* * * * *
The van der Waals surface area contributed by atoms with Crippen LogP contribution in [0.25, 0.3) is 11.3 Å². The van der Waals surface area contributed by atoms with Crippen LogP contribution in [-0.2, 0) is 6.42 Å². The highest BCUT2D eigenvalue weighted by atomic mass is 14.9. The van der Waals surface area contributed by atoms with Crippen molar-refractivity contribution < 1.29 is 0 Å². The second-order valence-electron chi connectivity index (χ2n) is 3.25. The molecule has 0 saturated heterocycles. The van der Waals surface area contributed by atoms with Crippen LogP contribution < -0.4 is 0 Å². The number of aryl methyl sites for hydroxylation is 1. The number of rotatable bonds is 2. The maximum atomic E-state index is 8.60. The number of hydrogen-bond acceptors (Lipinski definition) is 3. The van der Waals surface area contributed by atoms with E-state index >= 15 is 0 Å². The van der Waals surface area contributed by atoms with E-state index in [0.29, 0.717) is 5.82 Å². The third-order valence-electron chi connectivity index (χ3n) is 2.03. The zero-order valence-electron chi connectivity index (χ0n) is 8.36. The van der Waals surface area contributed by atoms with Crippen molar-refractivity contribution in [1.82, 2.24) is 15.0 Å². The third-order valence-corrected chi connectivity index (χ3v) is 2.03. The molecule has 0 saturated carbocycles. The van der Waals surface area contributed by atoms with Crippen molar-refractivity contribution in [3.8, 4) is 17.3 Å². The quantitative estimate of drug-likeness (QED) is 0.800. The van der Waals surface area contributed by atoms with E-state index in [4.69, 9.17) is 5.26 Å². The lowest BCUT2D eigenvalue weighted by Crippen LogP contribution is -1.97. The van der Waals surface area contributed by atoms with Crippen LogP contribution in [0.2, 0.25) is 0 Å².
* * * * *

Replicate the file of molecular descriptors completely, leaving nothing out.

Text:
The van der Waals surface area contributed by atoms with Crippen LogP contribution in [0.25, 0.3) is 11.3 Å². The van der Waals surface area contributed by atoms with Crippen LogP contribution in [-0.2, 0) is 6.42 Å². The highest BCUT2D eigenvalue weighted by atomic mass is 14.9. The van der Waals surface area contributed by atoms with Crippen molar-refractivity contribution < 1.29 is 0 Å². The second-order valence-electron chi connectivity index (χ2n) is 3.25. The molecule has 0 saturated heterocycles. The van der Waals surface area contributed by atoms with Crippen LogP contribution < -0.4 is 0 Å². The number of aryl methyl sites for hydroxylation is 1. The number of rotatable bonds is 2. The maximum atomic E-state index is 8.60. The number of hydrogen-bond acceptors (Lipinski definition) is 3. The van der Waals surface area contributed by atoms with E-state index >= 15 is 0 Å². The van der Waals surface area contributed by atoms with E-state index in [0.29, 0.717) is 5.82 Å². The third-order valence-electron chi connectivity index (χ3n) is 2.03. The zero-order valence-electron chi connectivity index (χ0n) is 8.36. The van der Waals surface area contributed by atoms with Crippen molar-refractivity contribution in [1.82, 2.24) is 15.0 Å². The third-order valence-corrected chi connectivity index (χ3v) is 2.03. The molecule has 0 saturated carbocycles. The van der Waals surface area contributed by atoms with Crippen molar-refractivity contribution in [3.8, 4) is 17.3 Å². The quantitative estimate of drug-likeness (QED) is 0.800. The van der Waals surface area contributed by atoms with E-state index in [4.69, 9.17) is 5.26 Å². The lowest BCUT2D eigenvalue weighted by Crippen LogP contribution is -1.97. The van der Waals surface area contributed by atoms with Crippen LogP contribution in [0.2, 0.25) is 0 Å².